Lost in Train-Station

A couple of weeks ago when I entered a subway car, I noticed that although there were several seats available, no one was rushing to occupy them. A quick and efficient surveillance of the two areas with vacancies revealed the reasons: one was in very close proximity to a filthy, furry, pisstinky bag person; and the other was next to two German tourists. My ride was going to be a long one, so I did not want to stand. I prefer to sit (rather than just mime doing so, as is my wont when I’m feeling whimsical) when I regard my fellow mankind with a curious blend of loathing and love. I quickly cased the joint, laughed aloud as I pronounced it “jernt” inside my head, and claimed a seat next to one of the German men. Both options stunk, but I figured I could handle figurative stink better than literal.
The Germans looked at me and instantly pictured me with a yellow Star of David stitched onto the front of my circa 1941 scratchy dark wool coat, in grainy black and white newsreel footage. I, of course, envisioned them leaving their perch and marching down the aisle in that stiff-legged formation of the Nazi Party (R.S.V.P. I send my regrets. Love to Eva!) and eating schnitzel, even though I’m not entirely sure what schnitzel is.
They looked at me and smiled at each other. They gave me pre-smiles that I did not return, which did nothing to encourage the smiles from blooming into full-fledged German grins. One of them said something that made the other one say, “Ja, ja”. They kept looking over at me out of the corners of their eyes.
I kept looking around the car to see if anyone else noticed just how much the entire car reeked of pisch. I wrinkled my nose cutely several times in response to the stench, but no one else even let on that anything was rotten in Denmark (Denmark, of course, being the subway). No one did. Not even the Germans. Then again, I thought, they’re used to the stink of worse things, like … burning flesh … from Auschwitz. So hey, what’s a little piss to them?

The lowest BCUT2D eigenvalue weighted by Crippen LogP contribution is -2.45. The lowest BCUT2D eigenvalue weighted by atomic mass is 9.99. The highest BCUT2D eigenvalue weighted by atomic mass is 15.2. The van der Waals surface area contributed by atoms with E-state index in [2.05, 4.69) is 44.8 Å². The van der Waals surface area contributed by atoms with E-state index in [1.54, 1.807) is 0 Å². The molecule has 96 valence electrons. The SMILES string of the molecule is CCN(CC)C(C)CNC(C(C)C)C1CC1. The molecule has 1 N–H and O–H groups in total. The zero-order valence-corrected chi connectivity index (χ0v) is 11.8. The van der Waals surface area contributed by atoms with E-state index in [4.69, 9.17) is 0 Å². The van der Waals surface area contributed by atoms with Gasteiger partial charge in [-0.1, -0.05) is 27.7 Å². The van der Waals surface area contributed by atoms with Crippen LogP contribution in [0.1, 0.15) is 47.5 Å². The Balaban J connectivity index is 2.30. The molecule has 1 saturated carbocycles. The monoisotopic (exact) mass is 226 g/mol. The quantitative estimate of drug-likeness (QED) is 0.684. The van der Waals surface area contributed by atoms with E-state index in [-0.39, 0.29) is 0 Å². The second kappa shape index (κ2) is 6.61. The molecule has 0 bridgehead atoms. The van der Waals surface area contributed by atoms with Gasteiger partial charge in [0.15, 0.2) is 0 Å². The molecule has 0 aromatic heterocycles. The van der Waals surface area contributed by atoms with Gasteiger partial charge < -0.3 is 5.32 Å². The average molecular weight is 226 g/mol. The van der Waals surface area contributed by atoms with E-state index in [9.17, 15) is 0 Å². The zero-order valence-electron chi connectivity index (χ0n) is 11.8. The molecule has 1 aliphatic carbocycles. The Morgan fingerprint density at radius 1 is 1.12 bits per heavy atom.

I knew I couldn’t stay on that car much longer, so as the train approached the next station, I stood up so that when it stopped I could dash out of the car they (and the stench) occupied (German Occupation, much?) and into an adjoining one. You see, although I am brave enough to sit next to Germans, I am not possessed of the bravado and daring required to transfer between moving subway cars.
I felt the need to explain to the Germans just why I was standing up. I looked down at them (oh, the power!) and murmured, in perfect English, with a furtive semi-smile, “My god, this train stinks. I swear that person over there must have peed in his pants,” and nodded in the direction of the pants-peer, just in case the waft wasn’t enough.
The Germans looked at me without a shred of understanding, and then at each other. “Was sagte sie?” one asked the other. “Ich weiƟ nicht,” the other one said. They both looked at me again with a mixture of fright and delight. And then back at each other again. They murmured between themselves. I wanted to point at the unfortunate source of the stench and say something about “pischen” and then point to my pants, but I thought it would get lost in the translation. So of course I didn’t.
The train came to a stop, and I dashed out to the platform and ran to the next car. The Germans were still looking my way. I know that for the rest of their vacation in this city, they were asking each other — over coffee, at the top of the Empire State Building, on a ferry, on a carriage ride around Central Park, eating lunch at Murray’s Sturgeon Shop, while trying on hats — “What did she say? What did she say?”
And they will always remember of their trip to New York in December 2004, the mysterious Jewess who ardently murmured what they eventually convinced themselves was, “Have breakfast with me right now, boys, and I will blow both of you.”
Sie wissen nie.